Soon after I left the river road and started up the mountain I saw a pile of bear scat. There are a few around now. This is big timber country. Pine, fir, and cedar, with some oak, chincapin, and madrone. Maple grows in the damp places along creeks, and dogwood is in bloom. Most of the rocks had been removed from the road, and I saw a Forest Service truck and lowboy parked at a wide spot, so I knew some sort of heavy equipment was working farther ahead, but I never saw it. I saw a pair of mountain quail on the drive up the mountain, and farther along I saw a deer on the down hill side of the road. I drove into Lover’s Camp without incident, but I wouldn’t have made it a few days earlier. There was a spot where a mud slide had blocked the road, and it was obvious from the color of the dirt that it had been removed just recently.
The place was deserted, so I turned the dogs out of the truck to run around while I walked down to check on the corrals. They looked to be in good shape, and the water had been turned on to the water troughs. Water is piped to the corrals from a spring, and it is turned off in the winter to prevent breaking the pipes. I didn’t see any bear sign around the corrals which surprised me. I would expect to find some there at this time of the year.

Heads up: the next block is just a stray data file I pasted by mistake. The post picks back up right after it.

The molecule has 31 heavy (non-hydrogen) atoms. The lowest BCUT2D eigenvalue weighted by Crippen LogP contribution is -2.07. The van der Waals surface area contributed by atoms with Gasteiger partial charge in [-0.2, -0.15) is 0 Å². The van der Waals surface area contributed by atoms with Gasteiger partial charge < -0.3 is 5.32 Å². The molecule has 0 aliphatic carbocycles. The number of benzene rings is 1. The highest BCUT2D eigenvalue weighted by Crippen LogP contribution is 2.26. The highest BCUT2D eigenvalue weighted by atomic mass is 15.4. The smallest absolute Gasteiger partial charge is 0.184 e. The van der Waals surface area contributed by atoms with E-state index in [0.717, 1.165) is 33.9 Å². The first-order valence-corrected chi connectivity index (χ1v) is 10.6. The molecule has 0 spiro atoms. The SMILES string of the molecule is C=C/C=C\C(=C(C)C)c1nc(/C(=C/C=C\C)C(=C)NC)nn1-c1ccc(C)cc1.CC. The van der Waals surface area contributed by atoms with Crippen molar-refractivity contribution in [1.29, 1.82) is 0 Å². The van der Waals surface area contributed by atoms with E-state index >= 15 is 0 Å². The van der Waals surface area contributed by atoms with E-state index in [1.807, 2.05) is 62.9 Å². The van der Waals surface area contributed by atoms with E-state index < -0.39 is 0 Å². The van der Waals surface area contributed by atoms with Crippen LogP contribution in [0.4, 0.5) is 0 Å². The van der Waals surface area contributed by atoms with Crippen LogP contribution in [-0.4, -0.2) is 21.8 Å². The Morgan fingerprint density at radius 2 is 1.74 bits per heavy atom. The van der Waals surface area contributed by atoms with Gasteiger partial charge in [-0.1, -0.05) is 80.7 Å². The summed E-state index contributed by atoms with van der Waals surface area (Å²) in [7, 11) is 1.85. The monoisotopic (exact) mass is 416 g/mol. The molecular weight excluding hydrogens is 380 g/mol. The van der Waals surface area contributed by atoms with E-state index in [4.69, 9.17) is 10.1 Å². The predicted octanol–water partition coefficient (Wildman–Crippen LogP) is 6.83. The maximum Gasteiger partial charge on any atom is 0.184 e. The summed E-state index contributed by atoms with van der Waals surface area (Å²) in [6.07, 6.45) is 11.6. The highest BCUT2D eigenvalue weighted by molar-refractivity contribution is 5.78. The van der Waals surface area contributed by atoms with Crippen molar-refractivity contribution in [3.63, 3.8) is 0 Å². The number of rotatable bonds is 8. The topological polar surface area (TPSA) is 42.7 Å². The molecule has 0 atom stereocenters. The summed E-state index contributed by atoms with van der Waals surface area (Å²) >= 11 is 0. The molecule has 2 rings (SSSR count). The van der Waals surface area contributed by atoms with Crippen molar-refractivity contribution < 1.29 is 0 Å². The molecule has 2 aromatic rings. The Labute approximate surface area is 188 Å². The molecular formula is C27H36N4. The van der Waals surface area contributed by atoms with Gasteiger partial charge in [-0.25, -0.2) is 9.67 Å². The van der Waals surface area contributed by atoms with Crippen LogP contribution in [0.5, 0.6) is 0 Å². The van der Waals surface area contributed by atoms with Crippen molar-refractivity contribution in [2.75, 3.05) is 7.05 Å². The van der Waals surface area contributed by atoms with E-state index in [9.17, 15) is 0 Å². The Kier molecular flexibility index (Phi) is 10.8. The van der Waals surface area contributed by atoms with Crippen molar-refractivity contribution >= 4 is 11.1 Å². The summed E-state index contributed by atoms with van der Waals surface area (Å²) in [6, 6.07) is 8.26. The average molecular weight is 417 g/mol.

It was still plenty warm even up here, but not as bad as at home. I decided to hike up the trail about 3/4 of a mile to the fork to check things out. The trail is well shaded along this stretch, and there is a trickle of water crossing the trail every 100 yards or so, so the dogs could get a drink or even lay down in it anytime they want to. Trillium was beginning to bloom in places next to the trail.
I get a kick out of Dove and Sadie. I really thought that Dove would have to whip Sadie before now, which she could do easily enough if it came to that. Dove doesn’t want to fight, but at home Sadie is so jealous of Dove that she can hardly stand it. Out hunting or on the trail the two are inseparable. If you see one, you don’t have to look for the other. She is right there, within a few feet, or yards at the most. They are together all the time.
I’ve been wondering how Kelly, now 12 years old, is going to get around in the mountains this year. He’s really been feeling the heat with the heavy winter coat he is carrying, but when we started up the trail he lined out just like old times. I think once I get the hair off him he is going to do alright. Bear has youth on his side, and a lighter coat. It’s hard to slow him down.
About 100 yards up the trail I found the first down tree across the trail. I could step a horse over this one with no trouble. Where the trail intersected with one from the backpacker’s camp there was a single set of boot tracks. There wasn’t another human or horse track on the trail, so it was plain that the Forest Service trail crew hadn’t been there yet.